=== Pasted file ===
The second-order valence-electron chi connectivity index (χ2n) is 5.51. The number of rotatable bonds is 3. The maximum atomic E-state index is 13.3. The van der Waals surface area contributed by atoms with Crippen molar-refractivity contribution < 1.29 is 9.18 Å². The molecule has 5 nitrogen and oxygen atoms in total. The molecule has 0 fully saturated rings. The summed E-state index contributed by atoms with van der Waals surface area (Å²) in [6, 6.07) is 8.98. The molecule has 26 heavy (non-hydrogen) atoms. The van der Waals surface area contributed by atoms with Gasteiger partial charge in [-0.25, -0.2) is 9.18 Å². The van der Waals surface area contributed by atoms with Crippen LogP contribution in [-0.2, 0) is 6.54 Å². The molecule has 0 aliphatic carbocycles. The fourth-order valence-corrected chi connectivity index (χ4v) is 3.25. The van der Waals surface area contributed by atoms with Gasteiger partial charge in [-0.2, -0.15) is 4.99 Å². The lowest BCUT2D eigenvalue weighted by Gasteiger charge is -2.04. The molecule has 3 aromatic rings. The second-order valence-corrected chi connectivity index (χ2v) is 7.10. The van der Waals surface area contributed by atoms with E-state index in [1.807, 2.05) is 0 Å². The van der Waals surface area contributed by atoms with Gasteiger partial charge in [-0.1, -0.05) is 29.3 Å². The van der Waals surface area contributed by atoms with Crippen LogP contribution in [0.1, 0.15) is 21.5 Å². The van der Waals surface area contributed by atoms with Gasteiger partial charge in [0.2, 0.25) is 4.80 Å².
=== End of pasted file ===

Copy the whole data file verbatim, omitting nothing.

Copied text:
The second-order valence-electron chi connectivity index (χ2n) is 5.51. The number of rotatable bonds is 3. The maximum atomic E-state index is 13.3. The van der Waals surface area contributed by atoms with Crippen molar-refractivity contribution < 1.29 is 9.18 Å². The molecule has 5 nitrogen and oxygen atoms in total. The molecule has 0 fully saturated rings. The summed E-state index contributed by atoms with van der Waals surface area (Å²) in [6, 6.07) is 8.98. The molecule has 26 heavy (non-hydrogen) atoms. The van der Waals surface area contributed by atoms with Gasteiger partial charge in [-0.25, -0.2) is 9.18 Å². The van der Waals surface area contributed by atoms with Crippen LogP contribution in [-0.2, 0) is 6.54 Å². The molecule has 0 aliphatic carbocycles. The fourth-order valence-corrected chi connectivity index (χ4v) is 3.25. The van der Waals surface area contributed by atoms with Gasteiger partial charge in [-0.2, -0.15) is 4.99 Å². The lowest BCUT2D eigenvalue weighted by Gasteiger charge is -2.04. The molecule has 3 aromatic rings. The second-order valence-corrected chi connectivity index (χ2v) is 7.10. The van der Waals surface area contributed by atoms with E-state index in [1.807, 2.05) is 0 Å². The van der Waals surface area contributed by atoms with Gasteiger partial charge in [-0.1, -0.05) is 29.3 Å². The van der Waals surface area contributed by atoms with Crippen LogP contribution in [0.1, 0.15) is 21.5 Å². The van der Waals surface area contributed by atoms with Gasteiger partial charge in [0.2, 0.25) is 4.80 Å².